Of course, there are many factors that go into selling a home and buying a new one. Can you sell your home for the right price? Will you need to spend money to update your current home before you sell it? What kind of loan will you need for a new home? You have to consider all angles before deciding if aging in place is right for you.

Another consideration is senior housing. While the costs to live in senior communities can be high, you will need to look at whether it makes more financial sense to live there or spend the money to modify your home instead.

If you are close to retirement, then you may want to factor in the costs of aging in place with your retirement budget. If you are already retired but are considering modifications to your current home, it can be helpful to speak with your financial advisor about how it affects your overall plans.

Which types of credit checks affect my credit score?

Checking on House – Types of Credit Checks

We know that big milestones don’t always happen in a silo. Sometimes you are buying a new home and, at the same time, you need to replace your old car. We don’t always have control over when we make significant purchases or decisions. But if you’re like many of our clients, you are also wondering if these are going to impact your credit score.

Let’s take a look at the different types of credit checks and their affects on your score.

Hard Inquiries vs. Soft Inquiries

Any time a third party views your credit report, it is either classified as a hard inquiry or a soft inquiry. How do you know the difference between these two types of credit checks? Hard inquiries usually require your authorization, but soft inquiries do not. Hard inquiries can lower your credit score by a few points, and they may stay on your report for a few years. Soft inquiries do not affect your credit score, but can be recorded on your report if the credit bureau decides to do so.

Some examples of hard inquiries include:

  •      Loans: Personal, business, student, or auto
  •      Credit card applications
  •      Mortgage applications

Some examples of soft inquiries include:

  •      Checking your own credit score
  •      Pre-approvals for credit card offers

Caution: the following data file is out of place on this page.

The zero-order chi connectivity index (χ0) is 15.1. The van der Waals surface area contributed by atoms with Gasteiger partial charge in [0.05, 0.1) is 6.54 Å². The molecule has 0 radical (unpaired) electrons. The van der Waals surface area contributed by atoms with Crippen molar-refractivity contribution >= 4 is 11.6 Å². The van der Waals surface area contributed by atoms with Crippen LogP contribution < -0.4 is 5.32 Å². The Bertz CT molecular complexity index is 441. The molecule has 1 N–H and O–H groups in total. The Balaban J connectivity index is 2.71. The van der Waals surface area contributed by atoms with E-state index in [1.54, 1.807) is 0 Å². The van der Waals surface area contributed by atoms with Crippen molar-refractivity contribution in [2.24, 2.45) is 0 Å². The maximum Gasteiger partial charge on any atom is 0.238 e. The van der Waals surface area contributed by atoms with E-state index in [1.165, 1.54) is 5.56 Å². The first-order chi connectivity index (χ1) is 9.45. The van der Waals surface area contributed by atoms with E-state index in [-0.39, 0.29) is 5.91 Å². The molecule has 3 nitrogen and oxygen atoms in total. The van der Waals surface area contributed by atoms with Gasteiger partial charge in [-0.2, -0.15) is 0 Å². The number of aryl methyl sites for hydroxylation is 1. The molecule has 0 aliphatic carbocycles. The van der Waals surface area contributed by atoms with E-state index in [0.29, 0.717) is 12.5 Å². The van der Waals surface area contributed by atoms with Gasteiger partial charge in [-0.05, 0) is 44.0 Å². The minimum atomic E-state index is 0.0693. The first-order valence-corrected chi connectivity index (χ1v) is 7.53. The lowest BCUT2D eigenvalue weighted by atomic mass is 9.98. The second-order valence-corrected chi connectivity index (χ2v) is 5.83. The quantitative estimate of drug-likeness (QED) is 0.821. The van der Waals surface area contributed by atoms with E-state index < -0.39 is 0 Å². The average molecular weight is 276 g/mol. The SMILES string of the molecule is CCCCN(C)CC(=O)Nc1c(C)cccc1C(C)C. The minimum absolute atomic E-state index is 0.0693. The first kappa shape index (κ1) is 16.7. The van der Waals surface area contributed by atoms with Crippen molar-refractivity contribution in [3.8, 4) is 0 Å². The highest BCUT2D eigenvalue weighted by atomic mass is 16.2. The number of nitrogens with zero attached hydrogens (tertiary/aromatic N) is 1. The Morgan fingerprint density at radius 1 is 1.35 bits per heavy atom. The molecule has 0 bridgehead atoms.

•      Employer background checks

Other Types of Credit Checks

There are additional inquiries that may fall under the hard or soft inquiry category, which can happen if you:

  •      Apply to rent an apartment
  •      Open a bank account
  •      Request a cable, internet or cell phone account
  •      Rent a car

When you understand how various credit checks can affect your score, you can put a stronger financial strategy in place. You can try planning future purchases with these stipulations in mind and have a better experience when you need to make changes.

Check out our 5 Tips to Improve Your Credit Score for some helpful information.

3 Financially-savvy Uses for Your Income Tax Refund

Couple with Credit Card – Pay Off with Tax Refund

What could you do with a refund from your income taxes?

Getting an income tax refund is a great opportunity to make an impact on your financial situation. But where is a good place to spend or, better yet, invest those dollars?

We offer three ways you may want to use your refund to advance your financial plans.

Turn a Tax Refund into Debt Relief

If you have lingering high-interest debt, such as credit cards, then you might consider using your income tax refund to reduce the amount. Not only can you pay off a huge chunk of debt at once, but you can also avoid further interest on that amount when you do so.

Paying off a large portion of your debt – or paying it off altogether – also helps you feel like you are making more financial progress than if you were to make several smaller payments. You not only get financial benefits here, but psychological ones, too.

Create an Emergency Fund

Having enough liquid assets for emergencies is important, no matter who you are. If you lose your job or need to repair your vehicle, for example, an emergency fund provides the extra monetary cushion you need to get through the situation.

If you do not already have an emergency fund, then your tax refund is the perfect way to start one. Drop it in a savings account and continue to build it up over time. How much should you consider putting aside? Three to six months of living expenses can be a good rule of thumb.

Invest Your Income Tax Refund

If you do not have the burden of high-interest debt and you already have an emergency fund, then you may want to consider putting your refund back into an investment account. Depending on the average rate of return, you may be able to grow your money over time and have it available in much larger amounts for retirement or other important milestones.

What is the best way for you to use your refund?

If you want to make sure you are putting your income tax refund in the right place, feel free to reach out to our financial advisors at (847)330-9911. We are here to help you.


– The opinions voiced in this material are for general information only and are not intended to provide specific advice or recommendations for any individual. Stock investing involves risk including loss of principal.